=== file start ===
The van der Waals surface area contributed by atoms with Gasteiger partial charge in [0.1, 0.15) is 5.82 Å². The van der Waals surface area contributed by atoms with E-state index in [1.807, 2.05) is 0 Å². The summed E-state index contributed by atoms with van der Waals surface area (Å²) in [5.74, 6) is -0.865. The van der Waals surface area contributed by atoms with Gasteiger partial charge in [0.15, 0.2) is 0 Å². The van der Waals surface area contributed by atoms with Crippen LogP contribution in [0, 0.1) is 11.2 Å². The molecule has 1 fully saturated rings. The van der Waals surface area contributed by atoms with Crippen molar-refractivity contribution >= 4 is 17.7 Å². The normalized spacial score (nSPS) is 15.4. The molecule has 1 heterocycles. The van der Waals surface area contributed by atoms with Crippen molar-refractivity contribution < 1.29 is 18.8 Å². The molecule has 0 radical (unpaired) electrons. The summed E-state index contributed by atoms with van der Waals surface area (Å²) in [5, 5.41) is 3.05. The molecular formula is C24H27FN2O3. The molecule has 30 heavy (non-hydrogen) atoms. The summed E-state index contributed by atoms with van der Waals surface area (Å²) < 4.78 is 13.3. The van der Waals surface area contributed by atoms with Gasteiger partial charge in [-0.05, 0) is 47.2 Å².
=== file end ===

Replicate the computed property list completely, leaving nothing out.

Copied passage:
The van der Waals surface area contributed by atoms with Gasteiger partial charge in [0.1, 0.15) is 5.82 Å². The van der Waals surface area contributed by atoms with E-state index in [1.807, 2.05) is 0 Å². The summed E-state index contributed by atoms with van der Waals surface area (Å²) in [5.74, 6) is -0.865. The van der Waals surface area contributed by atoms with Gasteiger partial charge in [0.15, 0.2) is 0 Å². The van der Waals surface area contributed by atoms with Crippen LogP contribution in [0, 0.1) is 11.2 Å². The molecule has 1 fully saturated rings. The van der Waals surface area contributed by atoms with Crippen molar-refractivity contribution >= 4 is 17.7 Å². The normalized spacial score (nSPS) is 15.4. The molecule has 1 heterocycles. The van der Waals surface area contributed by atoms with Crippen molar-refractivity contribution < 1.29 is 18.8 Å². The molecule has 0 radical (unpaired) electrons. The summed E-state index contributed by atoms with van der Waals surface area (Å²) in [5, 5.41) is 3.05. The molecular formula is C24H27FN2O3. The molecule has 30 heavy (non-hydrogen) atoms. The summed E-state index contributed by atoms with van der Waals surface area (Å²) < 4.78 is 13.3. The van der Waals surface area contributed by atoms with Gasteiger partial charge in [-0.05, 0) is 47.2 Å².